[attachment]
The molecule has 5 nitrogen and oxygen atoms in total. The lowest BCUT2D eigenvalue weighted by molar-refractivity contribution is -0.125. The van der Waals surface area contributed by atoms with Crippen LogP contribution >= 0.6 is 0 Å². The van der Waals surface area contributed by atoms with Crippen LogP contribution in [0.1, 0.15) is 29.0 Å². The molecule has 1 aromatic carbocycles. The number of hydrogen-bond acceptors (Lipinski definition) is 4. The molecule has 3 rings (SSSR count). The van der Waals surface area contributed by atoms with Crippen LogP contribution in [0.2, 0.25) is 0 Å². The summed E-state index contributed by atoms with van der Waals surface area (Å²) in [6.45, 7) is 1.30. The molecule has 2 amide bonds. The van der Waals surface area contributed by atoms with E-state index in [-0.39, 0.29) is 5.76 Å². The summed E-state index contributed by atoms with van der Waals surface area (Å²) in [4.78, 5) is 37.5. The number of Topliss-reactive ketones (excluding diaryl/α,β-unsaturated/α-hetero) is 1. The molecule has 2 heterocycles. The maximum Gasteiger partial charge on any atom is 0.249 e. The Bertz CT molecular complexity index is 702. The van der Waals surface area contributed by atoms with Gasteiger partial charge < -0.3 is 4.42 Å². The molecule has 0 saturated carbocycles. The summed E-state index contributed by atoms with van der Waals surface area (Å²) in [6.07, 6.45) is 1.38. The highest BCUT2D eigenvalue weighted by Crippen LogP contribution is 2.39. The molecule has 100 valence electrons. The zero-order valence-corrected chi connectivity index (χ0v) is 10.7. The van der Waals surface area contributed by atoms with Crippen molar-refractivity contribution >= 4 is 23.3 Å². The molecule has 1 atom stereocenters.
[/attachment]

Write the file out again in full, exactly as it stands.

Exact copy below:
The molecule has 5 nitrogen and oxygen atoms in total. The lowest BCUT2D eigenvalue weighted by molar-refractivity contribution is -0.125. The van der Waals surface area contributed by atoms with Crippen LogP contribution >= 0.6 is 0 Å². The van der Waals surface area contributed by atoms with Crippen LogP contribution in [0.1, 0.15) is 29.0 Å². The molecule has 1 aromatic carbocycles. The number of hydrogen-bond acceptors (Lipinski definition) is 4. The molecule has 3 rings (SSSR count). The van der Waals surface area contributed by atoms with Crippen LogP contribution in [0.2, 0.25) is 0 Å². The summed E-state index contributed by atoms with van der Waals surface area (Å²) in [6.45, 7) is 1.30. The molecule has 2 amide bonds. The van der Waals surface area contributed by atoms with E-state index in [-0.39, 0.29) is 5.76 Å². The summed E-state index contributed by atoms with van der Waals surface area (Å²) in [4.78, 5) is 37.5. The number of Topliss-reactive ketones (excluding diaryl/α,β-unsaturated/α-hetero) is 1. The molecule has 2 heterocycles. The maximum Gasteiger partial charge on any atom is 0.249 e. The Bertz CT molecular complexity index is 702. The van der Waals surface area contributed by atoms with Gasteiger partial charge < -0.3 is 4.42 Å². The molecule has 0 saturated carbocycles. The summed E-state index contributed by atoms with van der Waals surface area (Å²) in [6.07, 6.45) is 1.38. The highest BCUT2D eigenvalue weighted by Crippen LogP contribution is 2.39. The molecule has 100 valence electrons. The zero-order valence-corrected chi connectivity index (χ0v) is 10.7. The van der Waals surface area contributed by atoms with Crippen molar-refractivity contribution >= 4 is 23.3 Å². The molecule has 1 atom stereocenters.